Sewing has always been a hobby for me. I love creating beautiful things out of fabric. And since I started my blog, I’ve become even more passionate about learning new skills and sharing them with other sewers.
Thread is a vital part of every project. Whether you’re working on a dress or a pair of pants, choosing the right type of thread can make a big difference.
There are hundreds of types of threads available, ranging from cotton to silk to polyester.
There are several types of sewing thread, each with their own purpose. Some are suitable for specific projects, such as embroidery and appliquéing. Others are better suited for general sewing purposes.
In this article I’ll look at what makes up sewing thread, how it’s made, and which ones work best in different situations. I’ll also take a look at some of the most popular types of sewing thread.
What Is Sewing Thread?
Sewing thread is basically any material that you use to stitch together two pieces of cloth. It comes in many forms, but there are four main categories:
This is probably the most common type of sewing thread. Cotton is strong, durable, easy to care for, and inexpensive. You might be familiar with cotton clothing, like t-shirts and jeans.
Cotton is used for all kinds of stitching, including hand embroidery, machine embroidery, quilting, and sewing.
A synthetic fiber, polyester is often used for commercial garments because it holds its shape well and doesn’t shrink when washed.
It’s also very resistant to fading and wrinkles. Like cotton, polyester is great for home sewing projects.
One of the strongest natural fibers, silk is incredibly soft and luxurious. It’s commonly used for high-end garments, like dresses and suits. Silk is expensive and difficult to dye, so it’s usually reserved for special occasions.
Nylon is a man made fiber that’s similar to rayon. It’s lightweight, flexible, and extremely durable. Because it stretches easily, nylon is perfect for knits. It’s also less likely to fade than other fabrics.
How Are Sewing Threads Made?
Sewing thread isn’t actually made by sewing together fabric scraps; instead, it’s manufactured using one of three methods:
Spun yarn is created by spinning raw materials into long strands. These strands are then twisted into thicker cords called roving. Roving is then wound onto bobbins to create thread.
Knitted fabrics are created by weaving yarn through loops of thread. When knitting, the stitches are formed by inserting the needle under the loop and pulling it through.
In weaving, yarn is passed between two sets of parallel needles. As the yarn passes over the top needle, it catches the bottom needle, forming a knot.
Which Type Of Sewing Thread Should I Use For What Project?
It depends on your needs. If you want a sturdy, washable garment, choose a cotton thread. Cotton is the most versatile fabric, making it ideal for everything from skirts to shirts.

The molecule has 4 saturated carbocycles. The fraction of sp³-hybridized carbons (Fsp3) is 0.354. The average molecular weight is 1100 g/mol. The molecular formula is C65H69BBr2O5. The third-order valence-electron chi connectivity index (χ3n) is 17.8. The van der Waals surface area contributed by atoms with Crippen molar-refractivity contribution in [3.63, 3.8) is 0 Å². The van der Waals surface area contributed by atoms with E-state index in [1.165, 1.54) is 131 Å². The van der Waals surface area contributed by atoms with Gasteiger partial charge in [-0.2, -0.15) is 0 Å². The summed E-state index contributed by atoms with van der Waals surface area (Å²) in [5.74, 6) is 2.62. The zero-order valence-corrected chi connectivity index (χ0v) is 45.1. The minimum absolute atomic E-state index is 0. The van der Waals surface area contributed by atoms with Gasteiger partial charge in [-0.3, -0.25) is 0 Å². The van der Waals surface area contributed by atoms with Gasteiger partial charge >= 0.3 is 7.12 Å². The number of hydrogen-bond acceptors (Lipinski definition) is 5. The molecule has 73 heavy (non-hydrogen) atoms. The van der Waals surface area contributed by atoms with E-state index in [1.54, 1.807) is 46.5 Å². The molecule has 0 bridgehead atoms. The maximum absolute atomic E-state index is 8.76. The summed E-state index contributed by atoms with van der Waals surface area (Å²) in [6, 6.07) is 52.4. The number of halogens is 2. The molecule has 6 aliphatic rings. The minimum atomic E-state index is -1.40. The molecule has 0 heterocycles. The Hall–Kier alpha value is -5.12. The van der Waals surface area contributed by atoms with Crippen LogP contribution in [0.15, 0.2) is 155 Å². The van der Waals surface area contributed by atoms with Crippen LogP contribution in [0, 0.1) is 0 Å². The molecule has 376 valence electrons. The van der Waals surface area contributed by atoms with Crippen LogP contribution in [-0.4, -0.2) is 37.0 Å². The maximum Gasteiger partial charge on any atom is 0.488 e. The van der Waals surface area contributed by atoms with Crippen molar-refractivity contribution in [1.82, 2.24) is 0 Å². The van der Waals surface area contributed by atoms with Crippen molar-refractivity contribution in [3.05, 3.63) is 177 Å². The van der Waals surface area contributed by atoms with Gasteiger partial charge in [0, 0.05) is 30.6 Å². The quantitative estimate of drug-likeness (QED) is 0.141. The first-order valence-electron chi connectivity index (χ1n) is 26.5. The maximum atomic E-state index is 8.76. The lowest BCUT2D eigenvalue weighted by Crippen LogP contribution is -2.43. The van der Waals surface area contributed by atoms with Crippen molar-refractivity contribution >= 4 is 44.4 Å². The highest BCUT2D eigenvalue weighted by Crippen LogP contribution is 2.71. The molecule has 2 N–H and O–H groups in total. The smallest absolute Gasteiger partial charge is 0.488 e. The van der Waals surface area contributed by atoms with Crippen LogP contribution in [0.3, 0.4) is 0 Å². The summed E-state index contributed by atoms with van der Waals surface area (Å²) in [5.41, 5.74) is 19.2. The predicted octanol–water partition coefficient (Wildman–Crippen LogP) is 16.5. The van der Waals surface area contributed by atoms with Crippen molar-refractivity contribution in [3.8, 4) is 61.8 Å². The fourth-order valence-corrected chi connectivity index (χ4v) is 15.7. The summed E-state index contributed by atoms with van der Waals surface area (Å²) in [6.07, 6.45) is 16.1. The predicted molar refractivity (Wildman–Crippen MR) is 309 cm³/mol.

If you need a more delicate fabric, try silk. Silk is naturally smooth and shiny, making it an excellent choice for fine garments.
If you’re looking for something extra-special, consider using a blend of silk and cotton or even a combination of silk and polyester.
If you’re new to sewing, start out with cotton thread. Once you’ve mastered basic techniques, switch to a stronger, more durable thread such as polyester.
How Do I Go About Deciding On A Sewing Thread?
In general, in fabric stores, there is some guidance on which threads on offer can be used for different applications or purposes. Depending on the project you are undertaking, the type of thread you will choose will be different.
All-purpose thread is typically good to use for all kinds of projects, but may not be suitable for every single application. The weight of the thread is of particular importance.
This will be labeled at the end or the top and bottom of the spool (the thing the thread is bundled to). The larger the number, the thinner or finer the thread will be. This is important in terms of the eye of the needle size.
Typically, your lower weight threads (12wt-30wt) are better suited for activities like hand quilting. This thicker thread has a wax coating, which is handy for going through several layers of fabric of varying thickness.
If, on the other hand, you are quilting with a machine, you can use thinner thread such as all-purpose thread with a weight ranging between 40wt and 50wt.
When making clothes, thinner threads with weights of 40wt to 60wt is best to use, as this is less noticeable on the finished product. For embroidery, the most commonly used thread weight is 40wt.
This is because it is thick enough to see and make designs with, but also gives a delicate appearance to the finished work.
When doing hand appliquéing projects, it is good to use thinner threads-about 50wt to 60wt. While for machine appliquéing, it is recommended to use even thinner threads-with weights over 60wt.
When Should I Use Polyester Over Cotton?
Again, depending on the project you are undertaking, polyester thread may be a more suitable choice for you to use while sewing or quilting.